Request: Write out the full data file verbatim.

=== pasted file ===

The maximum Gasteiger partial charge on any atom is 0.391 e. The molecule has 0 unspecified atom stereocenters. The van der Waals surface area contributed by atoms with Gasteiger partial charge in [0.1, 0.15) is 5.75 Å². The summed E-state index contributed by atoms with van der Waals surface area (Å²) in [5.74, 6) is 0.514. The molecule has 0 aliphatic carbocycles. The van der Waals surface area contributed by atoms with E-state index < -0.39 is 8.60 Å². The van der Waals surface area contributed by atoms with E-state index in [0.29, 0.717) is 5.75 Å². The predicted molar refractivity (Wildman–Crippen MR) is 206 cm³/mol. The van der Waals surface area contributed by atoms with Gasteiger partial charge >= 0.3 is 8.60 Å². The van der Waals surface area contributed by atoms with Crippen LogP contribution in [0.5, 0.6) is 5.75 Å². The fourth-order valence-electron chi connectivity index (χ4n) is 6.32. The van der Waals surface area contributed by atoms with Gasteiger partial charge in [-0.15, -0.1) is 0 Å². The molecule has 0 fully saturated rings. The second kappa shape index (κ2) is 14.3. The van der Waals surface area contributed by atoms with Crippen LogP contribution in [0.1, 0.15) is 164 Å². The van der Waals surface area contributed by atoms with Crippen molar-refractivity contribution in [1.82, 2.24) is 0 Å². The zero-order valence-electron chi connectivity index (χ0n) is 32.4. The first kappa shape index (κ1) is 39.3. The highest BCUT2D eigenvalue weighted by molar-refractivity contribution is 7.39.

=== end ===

The maximum Gasteiger partial charge on any atom is 0.391 e. The molecule has 0 unspecified atom stereocenters. The van der Waals surface area contributed by atoms with Gasteiger partial charge in [0.1, 0.15) is 5.75 Å². The summed E-state index contributed by atoms with van der Waals surface area (Å²) in [5.74, 6) is 0.514. The molecule has 0 aliphatic carbocycles. The van der Waals surface area contributed by atoms with E-state index < -0.39 is 8.60 Å². The van der Waals surface area contributed by atoms with E-state index in [0.29, 0.717) is 5.75 Å². The predicted molar refractivity (Wildman–Crippen MR) is 206 cm³/mol. The van der Waals surface area contributed by atoms with Gasteiger partial charge >= 0.3 is 8.60 Å². The van der Waals surface area contributed by atoms with Crippen LogP contribution in [0.5, 0.6) is 5.75 Å². The fourth-order valence-electron chi connectivity index (χ4n) is 6.32. The van der Waals surface area contributed by atoms with Gasteiger partial charge in [-0.15, -0.1) is 0 Å². The molecule has 0 fully saturated rings. The second kappa shape index (κ2) is 14.3. The van der Waals surface area contributed by atoms with Crippen LogP contribution in [0.1, 0.15) is 164 Å². The van der Waals surface area contributed by atoms with Crippen molar-refractivity contribution in [1.82, 2.24) is 0 Å². The zero-order valence-electron chi connectivity index (χ0n) is 32.4. The first kappa shape index (κ1) is 39.3. The highest BCUT2D eigenvalue weighted by molar-refractivity contribution is 7.39.